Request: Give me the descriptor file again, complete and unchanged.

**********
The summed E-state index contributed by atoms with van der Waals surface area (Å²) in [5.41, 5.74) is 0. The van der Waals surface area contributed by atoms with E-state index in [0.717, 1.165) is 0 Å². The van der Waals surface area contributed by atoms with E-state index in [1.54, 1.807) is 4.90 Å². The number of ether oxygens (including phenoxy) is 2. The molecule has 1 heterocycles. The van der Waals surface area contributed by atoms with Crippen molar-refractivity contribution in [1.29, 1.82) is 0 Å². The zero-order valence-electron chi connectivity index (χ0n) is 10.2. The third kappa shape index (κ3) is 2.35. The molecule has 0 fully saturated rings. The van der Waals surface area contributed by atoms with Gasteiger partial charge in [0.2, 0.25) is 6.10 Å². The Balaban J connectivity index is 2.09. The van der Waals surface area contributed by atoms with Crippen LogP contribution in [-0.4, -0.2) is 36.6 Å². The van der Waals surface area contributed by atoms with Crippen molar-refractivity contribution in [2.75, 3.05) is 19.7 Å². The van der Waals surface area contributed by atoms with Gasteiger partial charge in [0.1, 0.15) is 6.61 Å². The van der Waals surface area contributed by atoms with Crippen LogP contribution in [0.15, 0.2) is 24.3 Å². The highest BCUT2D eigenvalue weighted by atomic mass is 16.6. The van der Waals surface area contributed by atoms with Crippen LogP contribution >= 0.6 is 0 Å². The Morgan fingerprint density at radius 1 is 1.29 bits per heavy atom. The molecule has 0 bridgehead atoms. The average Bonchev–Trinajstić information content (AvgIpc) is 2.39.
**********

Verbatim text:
The summed E-state index contributed by atoms with van der Waals surface area (Å²) in [5.41, 5.74) is 0. The van der Waals surface area contributed by atoms with E-state index in [0.717, 1.165) is 0 Å². The van der Waals surface area contributed by atoms with E-state index in [1.54, 1.807) is 4.90 Å². The number of ether oxygens (including phenoxy) is 2. The molecule has 1 heterocycles. The van der Waals surface area contributed by atoms with Crippen molar-refractivity contribution in [1.29, 1.82) is 0 Å². The zero-order valence-electron chi connectivity index (χ0n) is 10.2. The third kappa shape index (κ3) is 2.35. The molecule has 0 fully saturated rings. The van der Waals surface area contributed by atoms with Gasteiger partial charge in [0.2, 0.25) is 6.10 Å². The Balaban J connectivity index is 2.09. The van der Waals surface area contributed by atoms with Crippen LogP contribution in [-0.4, -0.2) is 36.6 Å². The van der Waals surface area contributed by atoms with Crippen molar-refractivity contribution in [2.75, 3.05) is 19.7 Å². The van der Waals surface area contributed by atoms with Gasteiger partial charge in [0.1, 0.15) is 6.61 Å². The van der Waals surface area contributed by atoms with Crippen LogP contribution in [0.15, 0.2) is 24.3 Å². The highest BCUT2D eigenvalue weighted by atomic mass is 16.6. The van der Waals surface area contributed by atoms with Crippen LogP contribution >= 0.6 is 0 Å². The Morgan fingerprint density at radius 1 is 1.29 bits per heavy atom. The molecule has 0 bridgehead atoms. The average Bonchev–Trinajstić information content (AvgIpc) is 2.39.